Finally, Sid Fuchs, President and Chief Executive Officer, MacAulay-Brown, Inc., brought a fascinating perspective from his experiences across the intelligence community (including his work as a CIA officer). For him, the key issues revolved around people: “It’s not technology that keeps us from sharing information. Technology is the easy part. What is hard is the culture and governance.”
A common thread for achieving interoperability was overcoming the false sense of security that the more you own and the less you share, the more powerful you are. This required making interoperability a priority, creating an enabling leadership environment and fostering organizational cultural change.
- Hear the voice of the customer: the interoperability discussion is often dominated by vendors. While well-intentioned, the focus often falls on how their individual products can serve as a central aggregator of information, rather than facilitating free flow. Hospitals, providers, patients and other stakeholders need to make their needs clear and then make them explicit in their RFPs and purchasing. Until these groups get their advocacy organized and set the interoperability agenda, we will likely continue to face challenges in sharing data.
- Create a culture of data-sharing: stakeholders across the industry need to understand that they each play a critical role in getting the right information to the right person at the right moment. Anything that inhibits this sharing creates a bottleneck and even a detriment to patient safety. It will take strong leadership to help the industry understand that holding on to information does not give them a competitive advantage—instead it makes them part of the problem, and others will take notice.
- Get priorities straight: Sid said it best when he talked about leading teams to overcome challenges: “The first thing I ask them is ‘What’s broken?’” We face a number of issues impeding interoperability: slow end-user adoption of IT, inadequate or conflicting standards, misaligned incentives and weak governance among others. Each manifests differently in the various sectors of health care. We need to identify what the key barrier is in each and fix that first.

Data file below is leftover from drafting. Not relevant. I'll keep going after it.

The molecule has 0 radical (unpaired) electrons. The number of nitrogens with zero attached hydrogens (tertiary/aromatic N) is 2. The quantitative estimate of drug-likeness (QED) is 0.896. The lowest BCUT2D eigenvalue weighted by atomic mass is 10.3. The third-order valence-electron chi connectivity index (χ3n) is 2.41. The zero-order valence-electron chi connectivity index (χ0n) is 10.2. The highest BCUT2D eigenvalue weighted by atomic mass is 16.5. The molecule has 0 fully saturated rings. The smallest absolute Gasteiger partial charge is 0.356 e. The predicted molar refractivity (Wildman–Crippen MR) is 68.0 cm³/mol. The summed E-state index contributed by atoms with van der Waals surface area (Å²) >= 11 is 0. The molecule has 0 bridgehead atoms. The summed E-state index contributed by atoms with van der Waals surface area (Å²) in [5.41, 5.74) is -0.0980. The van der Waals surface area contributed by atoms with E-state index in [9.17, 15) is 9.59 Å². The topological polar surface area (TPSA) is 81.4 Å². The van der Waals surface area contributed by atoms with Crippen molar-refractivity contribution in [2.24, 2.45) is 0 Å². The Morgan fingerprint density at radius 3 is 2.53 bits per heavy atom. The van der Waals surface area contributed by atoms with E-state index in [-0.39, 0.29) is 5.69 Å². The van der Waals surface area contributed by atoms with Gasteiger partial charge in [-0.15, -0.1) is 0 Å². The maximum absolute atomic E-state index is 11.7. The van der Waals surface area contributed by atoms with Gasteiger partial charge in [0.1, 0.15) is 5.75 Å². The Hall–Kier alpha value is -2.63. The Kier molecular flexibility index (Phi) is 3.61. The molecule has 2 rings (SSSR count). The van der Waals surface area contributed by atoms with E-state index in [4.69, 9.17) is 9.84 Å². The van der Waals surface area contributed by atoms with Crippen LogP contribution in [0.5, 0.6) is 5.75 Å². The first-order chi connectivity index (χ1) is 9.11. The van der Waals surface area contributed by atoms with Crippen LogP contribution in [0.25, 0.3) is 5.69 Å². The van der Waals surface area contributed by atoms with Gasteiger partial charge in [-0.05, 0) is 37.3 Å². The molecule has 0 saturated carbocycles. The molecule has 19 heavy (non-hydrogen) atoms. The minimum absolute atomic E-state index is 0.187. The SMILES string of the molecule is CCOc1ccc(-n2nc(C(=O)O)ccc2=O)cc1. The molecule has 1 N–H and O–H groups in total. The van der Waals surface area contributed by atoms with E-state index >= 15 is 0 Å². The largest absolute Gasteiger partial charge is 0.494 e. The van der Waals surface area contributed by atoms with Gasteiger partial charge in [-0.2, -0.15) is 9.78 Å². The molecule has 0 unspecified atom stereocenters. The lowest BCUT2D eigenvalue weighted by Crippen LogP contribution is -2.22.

- Remember concerns about privacy and security: as we move closer to achieving the free flow of data across devices, systems, facilities, and beyond, let’s not forget we are moving very personal information. This is a network ultimately held together by trust. Without proper governance, protection and controls, it could fall apart.
How quickly health care can create sufficient urgency and act remains to be seen. In the interim, the needs of society move on unmet, and Patricia’s due date is fast approaching. Her child isn’t going to wait for this issue to be resolved.
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Harry Greenspun iis the senior advisor for health care technology and transformation at the Deloitte Center for Health Solutions. He has held a diverse range of clinical and executive roles across the health care industry, giving him a unique perspective on current and future challenges.